March 19, 2017

Pastor Tammy Sharp

Exodus 17:1-7 Romans 5:1-11 John 4:5-42
Henry Nouwen was a Catholic Priest and theologian. I read the book “The Wounded Healer more than 30 years ago after a Karen Wendt Kezwick shared a quote from that book. I will end my sermon today with that quote. But I am starting my sermon with another quote from that book:
“One day a young fugitive, trying to hide himself from the enemy, entered a small village. The people were kind to him and offered him a place to stay. But when the soldiers who sought the fugitive asked where he was hiding, everyone became very fearful. The soldiers threatened to burn the village and kill every man in it unless the young man were handed over to them before dawn. The people went to the minister and asked him what to do. The minister, torn between handing over the boy to the enemy or having his people killed, withdrew to his room and read his Bible, hoping to find an answer before dawn. After many hours, in the early morning his eyes fell on these words: “It is better that one man dies than that the whole people be lost.” Then the minister closed the Bible, called the soldiers and told them where the boy was hidden. And after the soldiers led the fugitive away to be killed, there was a feast in the village because the minister had saved the lives of the people. But the minister did not celebrate. Overcome with a deep sadness, he remained in his room. That night an angel came to him, and asked, “What have you done?” He said: “I handed over the fugitive to the enemy.” Then the angel said: “But don’t you know that you have handed over the Messiah?” “How could I know?” the minister replied anxiously. Then the angel said: “If, instead of reading your Bible, you had visited this young man just once and looked into his eyes, you would have known.” While versions of this story are very old, it seems the most modern of tales. Like that minister, who might have recognized the Messiah if he had raised his eyes from his Bible to look into the youth’s eyes, we are challenged to look into the eyes of the young men and women of today, who are running away from our cruel ways. Perhaps that will be enough to prevent us from handing them over to the enemy and enable us to lead them out of their hidden places into the middle of their people where they can redeem us from our fears.”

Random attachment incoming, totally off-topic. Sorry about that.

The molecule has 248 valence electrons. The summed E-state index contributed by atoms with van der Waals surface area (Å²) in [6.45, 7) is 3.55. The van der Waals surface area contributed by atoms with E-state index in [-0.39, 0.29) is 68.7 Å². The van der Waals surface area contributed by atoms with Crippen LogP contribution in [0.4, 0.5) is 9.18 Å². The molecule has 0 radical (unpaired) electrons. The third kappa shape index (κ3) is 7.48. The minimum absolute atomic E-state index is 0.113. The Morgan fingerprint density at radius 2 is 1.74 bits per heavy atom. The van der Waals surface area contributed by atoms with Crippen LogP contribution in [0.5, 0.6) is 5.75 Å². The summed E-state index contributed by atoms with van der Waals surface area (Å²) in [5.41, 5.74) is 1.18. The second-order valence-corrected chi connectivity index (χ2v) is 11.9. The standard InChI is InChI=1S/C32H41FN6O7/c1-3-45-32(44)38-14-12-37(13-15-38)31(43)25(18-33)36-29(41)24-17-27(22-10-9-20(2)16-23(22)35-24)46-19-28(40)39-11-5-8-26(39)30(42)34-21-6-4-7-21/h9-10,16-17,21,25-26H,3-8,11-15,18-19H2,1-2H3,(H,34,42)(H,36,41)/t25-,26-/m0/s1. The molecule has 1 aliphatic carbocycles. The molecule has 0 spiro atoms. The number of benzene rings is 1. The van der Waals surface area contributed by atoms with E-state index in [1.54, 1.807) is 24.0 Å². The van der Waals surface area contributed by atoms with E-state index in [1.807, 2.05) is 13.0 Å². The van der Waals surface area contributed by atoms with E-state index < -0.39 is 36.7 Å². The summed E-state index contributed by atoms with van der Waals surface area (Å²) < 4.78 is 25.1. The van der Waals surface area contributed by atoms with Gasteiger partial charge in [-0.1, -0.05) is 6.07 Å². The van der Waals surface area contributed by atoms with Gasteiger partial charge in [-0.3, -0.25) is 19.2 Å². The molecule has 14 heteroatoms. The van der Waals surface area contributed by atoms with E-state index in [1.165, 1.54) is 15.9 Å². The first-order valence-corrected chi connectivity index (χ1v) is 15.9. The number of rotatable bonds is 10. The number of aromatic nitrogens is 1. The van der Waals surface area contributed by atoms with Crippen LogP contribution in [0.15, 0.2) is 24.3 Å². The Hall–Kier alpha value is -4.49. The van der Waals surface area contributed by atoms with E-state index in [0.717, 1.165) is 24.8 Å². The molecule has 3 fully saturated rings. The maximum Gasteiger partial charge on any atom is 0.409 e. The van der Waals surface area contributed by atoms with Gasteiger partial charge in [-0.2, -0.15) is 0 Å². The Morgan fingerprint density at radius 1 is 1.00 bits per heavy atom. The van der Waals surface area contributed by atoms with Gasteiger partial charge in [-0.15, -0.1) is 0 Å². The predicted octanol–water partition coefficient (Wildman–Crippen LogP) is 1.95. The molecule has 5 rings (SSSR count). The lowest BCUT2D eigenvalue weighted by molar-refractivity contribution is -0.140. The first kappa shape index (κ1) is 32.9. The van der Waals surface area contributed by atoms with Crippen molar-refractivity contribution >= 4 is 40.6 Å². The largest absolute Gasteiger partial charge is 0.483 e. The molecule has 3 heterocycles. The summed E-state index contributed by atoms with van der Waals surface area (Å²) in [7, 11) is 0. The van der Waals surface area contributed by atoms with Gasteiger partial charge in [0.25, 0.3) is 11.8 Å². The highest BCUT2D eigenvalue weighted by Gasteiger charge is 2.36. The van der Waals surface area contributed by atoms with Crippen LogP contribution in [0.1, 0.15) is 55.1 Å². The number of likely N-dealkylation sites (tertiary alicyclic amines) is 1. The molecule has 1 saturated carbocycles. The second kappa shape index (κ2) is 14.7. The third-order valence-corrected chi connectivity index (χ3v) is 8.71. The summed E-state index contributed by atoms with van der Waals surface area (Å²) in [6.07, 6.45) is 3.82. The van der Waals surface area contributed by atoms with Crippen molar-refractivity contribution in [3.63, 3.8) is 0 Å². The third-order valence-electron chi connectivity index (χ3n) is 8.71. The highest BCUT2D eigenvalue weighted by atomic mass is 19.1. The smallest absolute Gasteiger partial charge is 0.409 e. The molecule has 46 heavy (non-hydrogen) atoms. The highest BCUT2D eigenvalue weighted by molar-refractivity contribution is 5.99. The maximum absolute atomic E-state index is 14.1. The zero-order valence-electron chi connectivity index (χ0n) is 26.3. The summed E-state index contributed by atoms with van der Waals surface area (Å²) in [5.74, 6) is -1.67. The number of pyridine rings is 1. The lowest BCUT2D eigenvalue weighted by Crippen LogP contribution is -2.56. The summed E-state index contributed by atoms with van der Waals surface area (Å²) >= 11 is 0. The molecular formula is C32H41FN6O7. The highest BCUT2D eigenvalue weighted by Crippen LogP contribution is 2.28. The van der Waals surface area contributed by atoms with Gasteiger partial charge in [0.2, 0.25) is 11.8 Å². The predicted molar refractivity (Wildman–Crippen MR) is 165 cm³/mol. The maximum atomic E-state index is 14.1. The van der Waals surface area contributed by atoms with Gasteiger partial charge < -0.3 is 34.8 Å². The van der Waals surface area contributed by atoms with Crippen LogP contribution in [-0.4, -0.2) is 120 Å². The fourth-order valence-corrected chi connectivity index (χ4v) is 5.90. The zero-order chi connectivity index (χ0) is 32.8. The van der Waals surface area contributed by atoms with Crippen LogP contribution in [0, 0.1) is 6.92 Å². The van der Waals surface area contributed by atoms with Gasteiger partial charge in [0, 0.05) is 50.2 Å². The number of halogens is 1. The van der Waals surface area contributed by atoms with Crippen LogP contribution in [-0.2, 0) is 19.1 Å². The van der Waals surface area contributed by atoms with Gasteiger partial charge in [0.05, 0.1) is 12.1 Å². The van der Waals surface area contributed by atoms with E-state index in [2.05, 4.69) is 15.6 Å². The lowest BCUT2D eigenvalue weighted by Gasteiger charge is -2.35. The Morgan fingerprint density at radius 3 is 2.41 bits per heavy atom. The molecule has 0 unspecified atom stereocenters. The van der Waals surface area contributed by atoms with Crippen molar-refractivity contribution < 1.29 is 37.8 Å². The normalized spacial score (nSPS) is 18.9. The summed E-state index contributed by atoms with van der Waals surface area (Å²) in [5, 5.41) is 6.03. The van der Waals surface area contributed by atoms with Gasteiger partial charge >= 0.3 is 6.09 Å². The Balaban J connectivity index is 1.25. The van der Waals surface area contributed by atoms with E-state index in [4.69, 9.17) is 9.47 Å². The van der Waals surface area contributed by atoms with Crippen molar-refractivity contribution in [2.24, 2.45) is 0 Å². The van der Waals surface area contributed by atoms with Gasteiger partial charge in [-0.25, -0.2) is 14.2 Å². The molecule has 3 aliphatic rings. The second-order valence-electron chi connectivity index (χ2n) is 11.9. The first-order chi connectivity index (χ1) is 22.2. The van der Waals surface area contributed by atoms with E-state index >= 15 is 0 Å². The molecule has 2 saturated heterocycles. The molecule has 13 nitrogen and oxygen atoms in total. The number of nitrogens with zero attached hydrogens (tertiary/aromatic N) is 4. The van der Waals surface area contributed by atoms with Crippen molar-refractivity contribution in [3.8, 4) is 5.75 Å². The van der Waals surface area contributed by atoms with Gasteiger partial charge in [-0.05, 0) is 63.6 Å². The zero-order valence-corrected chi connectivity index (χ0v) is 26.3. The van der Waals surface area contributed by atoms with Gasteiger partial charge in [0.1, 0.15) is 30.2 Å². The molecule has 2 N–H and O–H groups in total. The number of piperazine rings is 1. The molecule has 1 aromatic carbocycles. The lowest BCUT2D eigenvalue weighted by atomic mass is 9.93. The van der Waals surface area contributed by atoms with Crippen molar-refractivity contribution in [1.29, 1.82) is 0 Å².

― Henri J.M. Nouwen, The Wounded Healer: Ministry in Contemporary Society
If there is one thing that God has confronted me with over the last several years is that we: the people in the church today: just can’t seem to get it right. Don’t get me wrong. It isn’t that I feel the church is without hope, or that I think that the church is obsolete. If I stood in front of the congregation and said that, I think I could quickly be run out of town. I don’t think one can be called as a pastor and think that the church is hopeless or obsolete. I don’t even think that this particular church is totally off track. If I thought that, having been here for nearly 8 years full-time and 4 years before that part-time, I think I would have to take the blame for that. But as a whole, I think the Christian church over all is missing the boat way too often. I think that we have become people of the Bible, in whatever way I, or the preacher I am closest too interprets it, and we forget to look up in order to see the Savior in front of us. I think that this may be why I struggle so much with “Topical” Bible Studies and am so grateful for the Bible Study we do on Thursday evening (except during Lent and Advent). We are reading the Bible, really one verse at a time and wrestling with it. I want us to stop opening the Bible and flipping back and forth to find the verses to support what we believe and start hearing the words of scripture as we look up out into the world.